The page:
The findings, published in the American Journal of Public Health Association Thursday, come as government officials put special stress on the benefits of gun owners locking up their firearms to prevent shootings.
Of households with guns in Washington, almost two-thirds keep the firearms lying around, possibly loaded, instead of locking them in a secure place — a problem University of Washington researchers say is helping drive the state’s suicide epidemic.
The local academics used survey data about gun ownership from the Centers for Disease Control and Prevention (CDC) to compile a study, released widely Thursday, that aims to emphasize the importance of securing firearms properly since it can prevent suicidal people from getting access to the weapons.
The findings come as government officials, specifically in Seattle and King County, stress the benefits of gun owners storing firearms safely through public safety campaigns and talks of legislation requiring them to do so.
Warning signs of suicideIf you are experiencing suicidal thoughts or have concerns about someone else who may be, call the National Suicide Prevention Lifeline at 1-800-273-TALK (8255). You will be routed to a local crisis center where professionals can talk you through a risk assessment and provide resources in your community. The more of the signs below that a person shows, the greater the risk of suicide.
- Talking about wanting to die
- Looking for a way to kill oneself
- Talking about feeling hopeless or having no purpose
- Talking about feeling trapped or in unbearable pain
- Talking about being a burden to others
- Increasing the use of alcohol or drugs
- Acting anxious, agitated or recklessly
- Sleeping too little or too much
- Withdrawing or feeling isolated
- Showing rage or talking about seeking revenge
- Displaying extreme mood swings
According to the study, about 34 percent of people in Washington who took a 2016 telephone survey through the CDC’s Behavioral Risk Factor Surveillance System said they lived with a firearm in their home. Of that number, a little more than one-third reported the guns were locked properly and unloaded.
That same year, firearms were the leading method of suicide for men and the second-leading method for women across the state, the researchers said.
“Access to lethal means is part of what’s fueling suicides,” said lead author Erin Morgan, of the university’s Department of Epidemiology, in a news release.
Beyond self-inflicted deaths, nearly three-quarters of King County’s homicide victims last year — totaling 74 — died as a result of gun violence, the same ratio as the previous year, when 66 people died from homicide, according to a Seattle Times database with information compiled from police, court records, prosecutors and the King County Medical Examiner’s Office.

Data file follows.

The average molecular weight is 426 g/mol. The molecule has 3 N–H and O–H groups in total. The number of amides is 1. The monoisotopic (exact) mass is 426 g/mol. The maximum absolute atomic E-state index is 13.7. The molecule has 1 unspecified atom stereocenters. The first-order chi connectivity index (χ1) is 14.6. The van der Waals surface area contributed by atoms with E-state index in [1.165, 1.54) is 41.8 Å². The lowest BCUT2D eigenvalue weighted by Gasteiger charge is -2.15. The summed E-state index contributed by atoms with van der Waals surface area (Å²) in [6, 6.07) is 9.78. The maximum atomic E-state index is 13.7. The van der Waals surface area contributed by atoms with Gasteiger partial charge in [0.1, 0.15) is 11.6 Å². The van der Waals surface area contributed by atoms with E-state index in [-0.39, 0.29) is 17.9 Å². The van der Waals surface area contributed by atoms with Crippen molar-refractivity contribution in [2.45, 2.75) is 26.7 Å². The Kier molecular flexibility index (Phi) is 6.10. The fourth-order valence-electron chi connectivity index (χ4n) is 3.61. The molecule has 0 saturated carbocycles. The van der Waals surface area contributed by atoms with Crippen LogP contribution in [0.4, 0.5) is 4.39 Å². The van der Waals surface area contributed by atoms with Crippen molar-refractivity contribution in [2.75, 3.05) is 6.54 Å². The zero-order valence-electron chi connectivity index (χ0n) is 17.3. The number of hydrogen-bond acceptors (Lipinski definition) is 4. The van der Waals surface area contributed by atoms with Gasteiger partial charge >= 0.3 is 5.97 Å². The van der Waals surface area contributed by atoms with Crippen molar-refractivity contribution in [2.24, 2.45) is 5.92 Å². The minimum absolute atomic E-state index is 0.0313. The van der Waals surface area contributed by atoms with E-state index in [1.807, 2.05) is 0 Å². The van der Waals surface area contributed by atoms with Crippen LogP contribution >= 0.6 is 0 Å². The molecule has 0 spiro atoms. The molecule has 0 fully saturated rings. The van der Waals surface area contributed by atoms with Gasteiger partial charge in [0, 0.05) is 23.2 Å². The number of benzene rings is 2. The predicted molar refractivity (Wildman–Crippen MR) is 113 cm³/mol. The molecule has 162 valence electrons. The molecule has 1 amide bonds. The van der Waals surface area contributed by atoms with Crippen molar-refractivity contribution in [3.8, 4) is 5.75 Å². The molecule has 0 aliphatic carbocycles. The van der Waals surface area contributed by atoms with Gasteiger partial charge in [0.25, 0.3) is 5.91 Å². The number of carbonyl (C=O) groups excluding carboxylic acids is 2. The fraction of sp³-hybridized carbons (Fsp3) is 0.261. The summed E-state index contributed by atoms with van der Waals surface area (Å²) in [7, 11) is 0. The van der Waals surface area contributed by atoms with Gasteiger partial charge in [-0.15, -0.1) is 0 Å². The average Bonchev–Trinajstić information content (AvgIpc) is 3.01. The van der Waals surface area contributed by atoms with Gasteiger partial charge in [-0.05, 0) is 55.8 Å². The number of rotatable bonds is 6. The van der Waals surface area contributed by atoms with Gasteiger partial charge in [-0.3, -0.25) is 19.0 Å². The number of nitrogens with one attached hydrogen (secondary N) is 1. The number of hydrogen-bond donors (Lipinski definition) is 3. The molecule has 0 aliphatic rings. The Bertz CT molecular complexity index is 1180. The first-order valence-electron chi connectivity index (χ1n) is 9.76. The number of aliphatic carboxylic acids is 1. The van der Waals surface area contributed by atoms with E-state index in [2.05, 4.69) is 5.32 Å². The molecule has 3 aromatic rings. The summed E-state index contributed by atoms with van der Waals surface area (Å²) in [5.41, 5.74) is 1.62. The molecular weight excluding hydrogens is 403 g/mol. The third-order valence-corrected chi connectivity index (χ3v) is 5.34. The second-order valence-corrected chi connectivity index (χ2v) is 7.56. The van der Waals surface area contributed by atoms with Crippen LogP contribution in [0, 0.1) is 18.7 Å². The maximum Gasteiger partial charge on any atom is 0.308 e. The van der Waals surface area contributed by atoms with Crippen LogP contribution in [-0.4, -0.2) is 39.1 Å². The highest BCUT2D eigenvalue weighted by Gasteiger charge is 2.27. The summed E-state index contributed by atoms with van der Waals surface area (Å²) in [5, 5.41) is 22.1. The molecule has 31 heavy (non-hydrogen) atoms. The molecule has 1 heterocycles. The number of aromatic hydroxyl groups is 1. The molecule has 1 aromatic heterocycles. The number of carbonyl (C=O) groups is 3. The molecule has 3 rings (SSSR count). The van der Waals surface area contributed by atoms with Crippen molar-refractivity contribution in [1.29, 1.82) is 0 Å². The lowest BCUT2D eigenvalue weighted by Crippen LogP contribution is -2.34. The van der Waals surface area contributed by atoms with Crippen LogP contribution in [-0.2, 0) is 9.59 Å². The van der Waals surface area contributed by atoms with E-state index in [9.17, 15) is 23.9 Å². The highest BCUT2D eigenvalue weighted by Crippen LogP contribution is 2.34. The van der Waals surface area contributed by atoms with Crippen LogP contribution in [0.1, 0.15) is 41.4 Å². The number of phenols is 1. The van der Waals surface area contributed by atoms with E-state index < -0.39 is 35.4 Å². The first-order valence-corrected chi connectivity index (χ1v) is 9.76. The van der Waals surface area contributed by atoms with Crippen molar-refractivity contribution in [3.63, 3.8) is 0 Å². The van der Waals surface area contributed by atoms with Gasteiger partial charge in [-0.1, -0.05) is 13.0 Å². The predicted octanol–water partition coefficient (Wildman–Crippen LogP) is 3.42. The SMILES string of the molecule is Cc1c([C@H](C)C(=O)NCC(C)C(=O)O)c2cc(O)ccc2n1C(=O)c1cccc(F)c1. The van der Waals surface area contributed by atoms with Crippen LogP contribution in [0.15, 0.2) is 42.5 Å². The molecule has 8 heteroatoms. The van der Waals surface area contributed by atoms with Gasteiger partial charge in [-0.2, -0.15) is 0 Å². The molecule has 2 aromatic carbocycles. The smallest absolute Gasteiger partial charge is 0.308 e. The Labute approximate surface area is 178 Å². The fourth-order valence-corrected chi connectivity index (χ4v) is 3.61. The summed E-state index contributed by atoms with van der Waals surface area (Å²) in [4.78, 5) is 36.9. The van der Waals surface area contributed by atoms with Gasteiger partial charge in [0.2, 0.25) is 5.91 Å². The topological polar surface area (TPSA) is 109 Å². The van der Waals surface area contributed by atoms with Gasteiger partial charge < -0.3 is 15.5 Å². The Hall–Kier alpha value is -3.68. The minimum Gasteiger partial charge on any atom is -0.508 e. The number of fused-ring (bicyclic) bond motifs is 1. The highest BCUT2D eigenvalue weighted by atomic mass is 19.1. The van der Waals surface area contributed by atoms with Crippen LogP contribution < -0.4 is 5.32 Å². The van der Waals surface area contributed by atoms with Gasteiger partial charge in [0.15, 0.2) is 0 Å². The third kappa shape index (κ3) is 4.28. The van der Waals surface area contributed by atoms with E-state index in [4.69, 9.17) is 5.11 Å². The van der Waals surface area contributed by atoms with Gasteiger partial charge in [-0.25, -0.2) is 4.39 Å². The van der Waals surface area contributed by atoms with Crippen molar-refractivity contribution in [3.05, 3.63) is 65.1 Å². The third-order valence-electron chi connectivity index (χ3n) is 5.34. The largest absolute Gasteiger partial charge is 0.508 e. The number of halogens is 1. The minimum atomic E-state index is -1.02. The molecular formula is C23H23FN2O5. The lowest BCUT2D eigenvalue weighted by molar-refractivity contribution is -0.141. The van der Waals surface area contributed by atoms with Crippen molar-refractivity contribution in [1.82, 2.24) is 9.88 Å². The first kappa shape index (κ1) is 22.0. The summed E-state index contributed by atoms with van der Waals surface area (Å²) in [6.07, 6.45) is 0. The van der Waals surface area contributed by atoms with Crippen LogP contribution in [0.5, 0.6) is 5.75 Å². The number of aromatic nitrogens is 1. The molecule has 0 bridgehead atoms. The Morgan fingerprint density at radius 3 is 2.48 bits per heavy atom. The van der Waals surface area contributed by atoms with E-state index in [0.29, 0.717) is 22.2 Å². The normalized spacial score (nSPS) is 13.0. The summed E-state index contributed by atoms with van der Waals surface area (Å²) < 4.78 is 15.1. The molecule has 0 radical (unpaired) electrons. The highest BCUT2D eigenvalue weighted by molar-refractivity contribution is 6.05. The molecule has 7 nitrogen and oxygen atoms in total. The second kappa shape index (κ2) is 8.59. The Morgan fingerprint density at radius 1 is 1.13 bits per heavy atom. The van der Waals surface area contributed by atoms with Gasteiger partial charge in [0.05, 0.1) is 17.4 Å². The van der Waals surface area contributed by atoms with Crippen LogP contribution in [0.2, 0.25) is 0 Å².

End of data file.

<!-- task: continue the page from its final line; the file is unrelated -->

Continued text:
In March, Seattle Mayor Jenny Durkan and Councilmember M. Lorena González said to curb the number of shootings in Seattle, they want to require gun owners to lock up firearms left in their homes and vehicles, as well as increase penalties for people who fail to report lost and stolen guns.
State law prohibits Washington cities from regulating guns, and the mayor said at that time she expects legislation with the changes to be challenged in court. She said, though, she’s confident the city would prevail because the legislation wouldn’t stop anyone from buying, carrying or transporting a gun.
A statement from Durkan’s office Thursday says she is committed to following through and continues to meet with people, ranging from shooting victims to gun owners, “to find the right balance of safety and protection for the Seattle community.”
She plans to finalize legislation, and then forward it to the City Council, in coming weeks.
To support the push, the mayor’s office said an estimated 150,000 adults in King County reported keeping a firearm unlocked in 2015.
Places in eastern King County — such as Black Diamond, Enumclaw, Snoqualmie, North Bend, Skykomish, Covington, Newcastle and Maple Valley — have the highest concentration of households with guns, an online interactive map by the department of Public Health — Seattle & King County shows.
About 42 percent of homes in those areas have firearms, compared to roughly 13 percent in central Seattle, the map shows.